Navigating the tides of health anxiety

In today’s fast-paced world, where medical information is at our fingertips and the healthcare system faces unprecedented challenges, a new kind of anxiety is on the rise: health anxiety. As a therapist, I have observed a significant increase in clients struggling with this issue. This article delves into the nature of health anxiety, its potential causes and practical strategies for managing it.


Understanding health anxiety

Health anxiety, sometimes referred to as hypochondria, is the preoccupation with the belief that one has, or is in imminent danger of contracting a serious illness. This week, I encountered a client who experienced overwhelming anxiety following a chest X-ray where the radiographer suspected an enlarged heart. Although the diagnosis was thankfully negative, the intense anxiety leading up to the results was a clear illustration of the profound impact health anxiety can have on individuals.

The COVID-19 factor:

The COVID-19 pandemic has undoubtedly played a role in escalating health-related fears. Prolonged exposure to news about a global health crisis, coupled with personal experiences of illness and loss, has heightened awareness and anxiety about health issues. The pandemic has left a psychological imprint that may partly explain the surge in health anxiety.

Strain on health systems:

Furthermore, widespread reports of health systems being under strain, including the NHS, contribute to this anxiety. Delays in appointments and treatments can exacerbate fears about undiagnosed or untreated health issues. The uncertainty and waiting often fuel anxiety, creating a vicious cycle.

The influence of 'Dr. Google':

In the digital age, the ease of accessing health information online can be a double-edged sword. While it is empowering to have information readily available, it can also lead to over-researching symptoms, often leading to worst-case scenario thinking. This phenomenon, sometimes termed “cyberchondria,” is a modern contributor to health anxiety.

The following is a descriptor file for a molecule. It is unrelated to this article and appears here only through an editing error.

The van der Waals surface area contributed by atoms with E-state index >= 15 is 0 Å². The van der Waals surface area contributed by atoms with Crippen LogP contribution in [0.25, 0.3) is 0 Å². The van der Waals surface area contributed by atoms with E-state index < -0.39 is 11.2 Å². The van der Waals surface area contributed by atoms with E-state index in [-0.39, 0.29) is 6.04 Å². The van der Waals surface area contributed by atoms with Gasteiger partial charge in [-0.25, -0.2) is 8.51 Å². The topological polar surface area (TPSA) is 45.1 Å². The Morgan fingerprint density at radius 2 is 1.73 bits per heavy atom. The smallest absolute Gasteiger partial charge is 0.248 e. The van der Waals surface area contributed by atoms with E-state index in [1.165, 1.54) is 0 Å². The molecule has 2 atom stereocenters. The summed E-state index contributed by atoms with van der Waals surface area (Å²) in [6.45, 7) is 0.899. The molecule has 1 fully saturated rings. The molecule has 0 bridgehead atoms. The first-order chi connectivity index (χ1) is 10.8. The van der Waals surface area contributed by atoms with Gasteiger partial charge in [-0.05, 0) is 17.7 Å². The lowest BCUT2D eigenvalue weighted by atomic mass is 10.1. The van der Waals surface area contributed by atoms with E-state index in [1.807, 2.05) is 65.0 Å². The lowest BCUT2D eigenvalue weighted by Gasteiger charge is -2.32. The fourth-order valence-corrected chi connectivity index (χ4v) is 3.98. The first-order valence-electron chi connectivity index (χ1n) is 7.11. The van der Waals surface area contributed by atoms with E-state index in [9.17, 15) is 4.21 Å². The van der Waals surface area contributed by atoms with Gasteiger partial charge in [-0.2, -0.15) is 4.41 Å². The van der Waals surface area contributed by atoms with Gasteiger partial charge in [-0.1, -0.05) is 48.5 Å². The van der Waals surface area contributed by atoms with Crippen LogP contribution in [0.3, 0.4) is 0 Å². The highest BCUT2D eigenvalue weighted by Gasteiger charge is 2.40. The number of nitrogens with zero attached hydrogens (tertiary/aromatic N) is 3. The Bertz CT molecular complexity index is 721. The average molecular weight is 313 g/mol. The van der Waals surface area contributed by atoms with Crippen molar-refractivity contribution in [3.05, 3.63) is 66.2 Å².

Managing health anxiety

Managing health anxiety involves a multifaceted approach, combining psychological strategies with lifestyle adjustments. Here are some top tips for those struggling with health anxiety:

Seek professional help:

Consulting a therapist can provide a safe space to explore and understand your anxiety. Cognitive behavioural therapy (CBT) is particularly effective in addressing the thought patterns associated with health anxiety.

Limit health information consumption:

Be mindful of your consumption of health-related information, especially from unverified online sources. Set boundaries for your research and focus on credible sources.

Practise mindfulness and relaxation techniques:

Mindfulness and relaxation techniques such as deep breathing, meditation and yoga can help reduce overall anxiety levels.

Physical activity:

Regular exercise is not only beneficial for physical health but also helps in reducing anxiety by releasing endorphins and providing a healthy focus for your energy.

Develop a support system:

Share your concerns with friends or family members who can offer support. Sometimes, just talking about your fears can help alleviate them.


Keeping a journal to express your thoughts and fears can provide clarity and help in managing irrational thoughts.

Establish a routine for medical check-ups:

Having a regular, sensible schedule for health check-ups can provide reassurance and reduce the urge to seek constant medical attention.

Health anxiety is a complex issue, influenced by factors ranging from the global pandemic to the digital information era. Understanding its roots and recognising its manifestations is the first step towards management. By adopting the strategies outlined above and seeking professional guidance, individuals can navigate their way through the tides of health anxiety, finding balance and peace of mind in an age where health concerns are increasingly prominent.

The views expressed in this article are those of the author. All articles published on Counselling Directory are reviewed by our editorial team.

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Guildford GU5 & GU2
Guildford GU5 & GU2

Donna Morgan is a highly experienced Humanistic Mental Health Therapist with 26 years of practice. Her passion for helping individuals with their mental health has driven her to develop a compassionate and holistic approach to therapy. Donna firmly believes in treating each client as a unique individual and providing them with personalised support.

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